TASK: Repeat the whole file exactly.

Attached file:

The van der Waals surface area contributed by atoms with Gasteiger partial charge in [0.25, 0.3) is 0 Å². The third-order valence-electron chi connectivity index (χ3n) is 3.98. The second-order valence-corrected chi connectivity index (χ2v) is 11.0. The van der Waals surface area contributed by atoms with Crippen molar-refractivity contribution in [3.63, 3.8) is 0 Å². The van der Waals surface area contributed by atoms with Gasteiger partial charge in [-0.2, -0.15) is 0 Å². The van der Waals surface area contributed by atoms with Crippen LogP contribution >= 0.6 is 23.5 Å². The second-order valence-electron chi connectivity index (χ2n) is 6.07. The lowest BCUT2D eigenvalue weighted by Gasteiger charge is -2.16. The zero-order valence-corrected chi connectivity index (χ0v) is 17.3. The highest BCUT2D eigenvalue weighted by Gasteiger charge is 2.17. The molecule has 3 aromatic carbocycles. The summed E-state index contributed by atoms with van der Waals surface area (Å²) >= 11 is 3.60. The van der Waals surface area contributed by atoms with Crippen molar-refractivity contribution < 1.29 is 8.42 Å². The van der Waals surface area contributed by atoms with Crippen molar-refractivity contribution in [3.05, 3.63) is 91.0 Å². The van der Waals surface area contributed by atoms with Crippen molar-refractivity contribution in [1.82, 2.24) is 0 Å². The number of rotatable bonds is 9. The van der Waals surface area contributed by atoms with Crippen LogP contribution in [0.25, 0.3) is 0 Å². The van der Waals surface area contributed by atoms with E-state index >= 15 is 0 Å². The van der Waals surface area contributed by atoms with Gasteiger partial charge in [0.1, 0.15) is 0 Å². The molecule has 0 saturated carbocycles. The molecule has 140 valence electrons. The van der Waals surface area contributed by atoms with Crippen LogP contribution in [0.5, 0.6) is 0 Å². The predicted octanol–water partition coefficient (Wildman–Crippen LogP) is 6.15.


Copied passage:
The van der Waals surface area contributed by atoms with Gasteiger partial charge in [0.25, 0.3) is 0 Å². The third-order valence-electron chi connectivity index (χ3n) is 3.98. The second-order valence-corrected chi connectivity index (χ2v) is 11.0. The van der Waals surface area contributed by atoms with Crippen molar-refractivity contribution in [3.63, 3.8) is 0 Å². The van der Waals surface area contributed by atoms with Gasteiger partial charge in [-0.2, -0.15) is 0 Å². The van der Waals surface area contributed by atoms with Crippen LogP contribution >= 0.6 is 23.5 Å². The second-order valence-electron chi connectivity index (χ2n) is 6.07. The lowest BCUT2D eigenvalue weighted by Gasteiger charge is -2.16. The zero-order valence-corrected chi connectivity index (χ0v) is 17.3. The highest BCUT2D eigenvalue weighted by Gasteiger charge is 2.17. The molecule has 3 aromatic carbocycles. The summed E-state index contributed by atoms with van der Waals surface area (Å²) >= 11 is 3.60. The van der Waals surface area contributed by atoms with Crippen molar-refractivity contribution < 1.29 is 8.42 Å². The van der Waals surface area contributed by atoms with Crippen molar-refractivity contribution in [3.05, 3.63) is 91.0 Å². The van der Waals surface area contributed by atoms with Crippen molar-refractivity contribution in [1.82, 2.24) is 0 Å². The number of rotatable bonds is 9. The van der Waals surface area contributed by atoms with Crippen LogP contribution in [0.25, 0.3) is 0 Å². The van der Waals surface area contributed by atoms with E-state index >= 15 is 0 Å². The van der Waals surface area contributed by atoms with Gasteiger partial charge in [0.1, 0.15) is 0 Å². The molecule has 0 saturated carbocycles. The molecule has 140 valence electrons. The van der Waals surface area contributed by atoms with Crippen LogP contribution in [0.5, 0.6) is 0 Å². The predicted octanol–water partition coefficient (Wildman–Crippen LogP) is 6.15.